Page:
Scottish Chamber Orchestra/Emelyanychev

City Halls, Glasgow

Keith Bruce

four stars

AND so the Maxim Emelyanychev adventure officially begins, with the 30-year-old Russian conductor’s first season concerts as the SCO’s new principal conductor. Having stepped in to save the day on a couple of occasions already, charmed the Edinburgh Festival audience with a group of these players, and released his first album with the orchestra, he is already a familiar presence, but there will surely be more surprises from this prodigiously talented young musician.

This concert’s included him sitting down at the piano to accompany soloist Carolin Widmann in her encore after Prokofiev’s Second Violin Concerto, and the interesting choice of opening work. This was the UK premiere of Philippe Hersant’s Five Pieces for Orchestra, although it was unveiled in France when Emelyanychev was still in short pants. It turns out to be a dynamic opening work-out for the players of a small orchestra, with featured spots for the firsts in the strings and the winds, and sparsely employed percussion and piano (hence the instrument’s presence on stage).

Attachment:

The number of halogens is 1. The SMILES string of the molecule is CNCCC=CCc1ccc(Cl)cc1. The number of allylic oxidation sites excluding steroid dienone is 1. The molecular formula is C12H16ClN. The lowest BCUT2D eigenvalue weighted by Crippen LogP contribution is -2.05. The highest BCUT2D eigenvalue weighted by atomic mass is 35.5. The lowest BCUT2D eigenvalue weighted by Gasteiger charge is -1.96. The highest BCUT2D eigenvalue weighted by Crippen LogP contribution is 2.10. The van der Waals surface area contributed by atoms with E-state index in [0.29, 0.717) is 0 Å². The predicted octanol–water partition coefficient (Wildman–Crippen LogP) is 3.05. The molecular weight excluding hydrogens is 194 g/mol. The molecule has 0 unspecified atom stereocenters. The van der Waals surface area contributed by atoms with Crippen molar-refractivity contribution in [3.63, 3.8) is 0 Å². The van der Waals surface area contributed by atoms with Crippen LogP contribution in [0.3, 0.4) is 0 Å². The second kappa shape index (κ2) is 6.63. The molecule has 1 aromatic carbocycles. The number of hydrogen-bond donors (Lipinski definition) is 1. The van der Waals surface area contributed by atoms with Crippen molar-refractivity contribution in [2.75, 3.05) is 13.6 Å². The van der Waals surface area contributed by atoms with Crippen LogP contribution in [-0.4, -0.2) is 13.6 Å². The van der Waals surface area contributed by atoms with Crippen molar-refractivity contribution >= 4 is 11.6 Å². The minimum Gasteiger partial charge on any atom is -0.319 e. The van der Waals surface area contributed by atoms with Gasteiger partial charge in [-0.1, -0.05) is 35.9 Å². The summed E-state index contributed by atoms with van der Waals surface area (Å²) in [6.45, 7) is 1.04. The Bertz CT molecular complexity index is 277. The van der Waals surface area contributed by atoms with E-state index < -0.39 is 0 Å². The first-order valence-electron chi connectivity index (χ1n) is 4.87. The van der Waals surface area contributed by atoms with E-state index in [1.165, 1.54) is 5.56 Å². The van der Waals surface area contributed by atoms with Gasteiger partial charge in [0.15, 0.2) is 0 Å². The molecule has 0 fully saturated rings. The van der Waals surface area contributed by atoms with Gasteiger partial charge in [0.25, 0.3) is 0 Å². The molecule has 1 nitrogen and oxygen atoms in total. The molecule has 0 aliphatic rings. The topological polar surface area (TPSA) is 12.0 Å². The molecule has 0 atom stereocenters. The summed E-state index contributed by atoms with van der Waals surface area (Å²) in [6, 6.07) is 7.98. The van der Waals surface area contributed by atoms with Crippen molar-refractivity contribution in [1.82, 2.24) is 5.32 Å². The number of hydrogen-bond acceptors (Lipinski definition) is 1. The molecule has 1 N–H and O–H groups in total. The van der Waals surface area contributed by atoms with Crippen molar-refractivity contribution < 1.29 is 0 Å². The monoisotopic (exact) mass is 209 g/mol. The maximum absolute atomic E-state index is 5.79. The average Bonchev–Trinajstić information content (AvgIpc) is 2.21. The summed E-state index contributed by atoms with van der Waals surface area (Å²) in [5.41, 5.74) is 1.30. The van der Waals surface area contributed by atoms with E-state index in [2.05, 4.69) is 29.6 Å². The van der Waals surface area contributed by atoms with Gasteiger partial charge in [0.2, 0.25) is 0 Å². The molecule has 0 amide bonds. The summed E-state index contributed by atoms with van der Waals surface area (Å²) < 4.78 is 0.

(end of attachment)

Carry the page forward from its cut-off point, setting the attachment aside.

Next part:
The SCO’s new percussionist, Louise Goodwin, is having a busy time in her first weeks, rather than settling in behind her usual brace of timpani, and she had a crucially colourful part to play in the Prokofiev. Eschewing both a baton and a podium, Emelyanychev could make a larger space than the City Hall feel intimate, and this was a beautifully integrated boudoir performance of the work. The stark simplicity of the start of the slow movement was exquisite, and Widmann’s way with the snakes and ladders of the third riveting.

In finishing with Mozart’s Jupiter Symphony, the conductor signalled that Mackerras and Ticciati territory is also his. There is something of the sporting “huddle” in the way Emelyanychev seems to gather the players around him; his arms may not be unusually long, but they do fill a lot of space. As the story of Mozart 41 unfolded, the Minuet and Trio was a conversation among friends, becoming rather more assertive in the “Molto allegro” finale — and that impression is indication of his approach.

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